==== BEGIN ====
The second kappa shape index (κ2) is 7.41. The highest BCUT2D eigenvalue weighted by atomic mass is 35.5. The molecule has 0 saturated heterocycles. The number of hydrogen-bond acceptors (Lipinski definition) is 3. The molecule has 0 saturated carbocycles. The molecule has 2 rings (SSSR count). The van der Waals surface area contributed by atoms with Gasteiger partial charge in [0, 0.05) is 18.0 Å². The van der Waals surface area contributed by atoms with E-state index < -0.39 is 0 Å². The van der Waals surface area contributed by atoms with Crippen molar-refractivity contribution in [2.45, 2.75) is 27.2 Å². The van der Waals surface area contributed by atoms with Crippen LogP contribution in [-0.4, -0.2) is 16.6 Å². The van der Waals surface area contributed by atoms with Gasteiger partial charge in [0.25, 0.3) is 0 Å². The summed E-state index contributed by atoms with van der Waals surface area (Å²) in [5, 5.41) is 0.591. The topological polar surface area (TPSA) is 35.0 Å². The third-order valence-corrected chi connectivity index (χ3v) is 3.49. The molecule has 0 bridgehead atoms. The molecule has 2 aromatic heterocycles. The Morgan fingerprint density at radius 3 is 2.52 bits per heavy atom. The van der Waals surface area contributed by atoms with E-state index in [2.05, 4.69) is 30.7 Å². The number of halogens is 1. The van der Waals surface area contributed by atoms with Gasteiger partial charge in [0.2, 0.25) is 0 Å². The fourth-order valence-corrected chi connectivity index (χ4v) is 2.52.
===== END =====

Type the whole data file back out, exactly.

The second kappa shape index (κ2) is 7.41. The highest BCUT2D eigenvalue weighted by atomic mass is 35.5. The molecule has 0 saturated heterocycles. The number of hydrogen-bond acceptors (Lipinski definition) is 3. The molecule has 0 saturated carbocycles. The molecule has 2 rings (SSSR count). The van der Waals surface area contributed by atoms with Gasteiger partial charge in [0, 0.05) is 18.0 Å². The van der Waals surface area contributed by atoms with E-state index < -0.39 is 0 Å². The van der Waals surface area contributed by atoms with Crippen molar-refractivity contribution in [2.45, 2.75) is 27.2 Å². The van der Waals surface area contributed by atoms with Crippen LogP contribution in [-0.4, -0.2) is 16.6 Å². The van der Waals surface area contributed by atoms with Gasteiger partial charge in [0.25, 0.3) is 0 Å². The summed E-state index contributed by atoms with van der Waals surface area (Å²) in [5, 5.41) is 0.591. The topological polar surface area (TPSA) is 35.0 Å². The third-order valence-corrected chi connectivity index (χ3v) is 3.49. The molecule has 0 bridgehead atoms. The molecule has 2 aromatic heterocycles. The Morgan fingerprint density at radius 3 is 2.52 bits per heavy atom. The van der Waals surface area contributed by atoms with E-state index in [2.05, 4.69) is 30.7 Å². The number of halogens is 1. The van der Waals surface area contributed by atoms with Gasteiger partial charge in [0.2, 0.25) is 0 Å². The fourth-order valence-corrected chi connectivity index (χ4v) is 2.52.